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'No barriers to Zimbabwe rejoining Commonwealth'

24 Mar 2018 at 10:06hrs | Views
Zimbabwe was a member of the Commonwealth since its independence in 1980, but was suspended in 2002 after a diplomatic fallout between Harare and London. The country then pulled out of the Commonwealth in 2003 after its suspension was extended. Under the new political dispensation, President Mnangagwa is working towards normalising diplomatic ties with the former colonial master and other Western nations. In this report, our senior writer Sifelani Tsiko (ST) speaks to Foreign Affairs and International Trade Minister Lieutenant-General Sibusiso Moyo (Retired) (SM) on the country's prospects of rejoining the Club.

ST: As Foreign Affairs and International Trade Minister, you told Parliament recently that Zimbabwe stands ready to rejoin the Commonwealth Club, almost 15 years after the country pulled out of this grouping after a major fallout with London. Why has there been a seismic shift on the country's policy towards Britain and other Western countries?

SM: The thrust of our foreign policy is to promote and protect Zimbabwe's national interests at all times. It is in this regard that an adjustment of our foreign policy posture has been undertaken. As a country, we have historical ties with the UK which cannot be wished away. The new Head of State, H.E. E.D. Mnangagwa informed the world on his inauguration day that isolation was not desirable and that the new era would see the country deepening relations with old friends and reaching out to those who had distanced themselves from us over the past 15 years.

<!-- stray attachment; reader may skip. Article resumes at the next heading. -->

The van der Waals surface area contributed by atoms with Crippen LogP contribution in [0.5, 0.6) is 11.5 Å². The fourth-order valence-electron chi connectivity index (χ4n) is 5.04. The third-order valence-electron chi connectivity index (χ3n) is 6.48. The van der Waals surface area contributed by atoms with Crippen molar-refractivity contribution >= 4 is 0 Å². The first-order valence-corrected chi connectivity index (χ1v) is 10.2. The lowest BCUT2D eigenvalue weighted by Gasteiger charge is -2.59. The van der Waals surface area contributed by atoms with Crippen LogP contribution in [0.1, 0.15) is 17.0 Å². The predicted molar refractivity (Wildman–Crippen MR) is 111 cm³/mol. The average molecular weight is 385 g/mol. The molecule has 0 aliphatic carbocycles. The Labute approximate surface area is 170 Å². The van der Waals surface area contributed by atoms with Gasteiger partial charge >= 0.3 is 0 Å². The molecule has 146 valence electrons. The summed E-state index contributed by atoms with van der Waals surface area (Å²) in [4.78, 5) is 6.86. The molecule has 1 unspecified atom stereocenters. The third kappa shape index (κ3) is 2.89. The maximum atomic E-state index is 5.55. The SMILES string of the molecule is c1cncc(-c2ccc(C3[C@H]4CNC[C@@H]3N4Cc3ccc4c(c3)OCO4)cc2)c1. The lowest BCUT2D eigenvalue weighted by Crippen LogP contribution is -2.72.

You may want to note that, the turbulence that burdened our relations with the United Kingdom and other Western countries can only be resolved through an open and candid re-engagement process based on mutual respect and acknowledgement of divergent historical perspectives. In other words, it is our intention to bring the counter-productive era of parallel monologues to an end, and supplant "shrill" diplomacy with sober and constructive engagement in the management of our external environment. Realpolitik has won the day informed by the collective recognition that there are no permanent friends or enemies in this global village but permanent national interests. We are earnestly re-engaging with the West and deepening our relations with those who have stood by us, without a break, since independence. The reasons we left the Commonwealth no longer exist but, whilst we desire to rejoin the Commonwealth, we have not formalised the application to do so. However, our rejoining the Commonwealth would be yet more proof that we belong in the family of nations.

ST: At what level has Zimbabwe engaged Britain over plans to rejoin the Commonwealth?

SM: The decision for Zimbabwe to engage in diplomatic efforts to rejoin the Commonwealth is a systemic undertaking. It cannot be compartmentalised and attributed to a specific Government department. A major foreign policy decision of this magnitude hinges on comprehensive cross-cutting consultations within our governance architecture.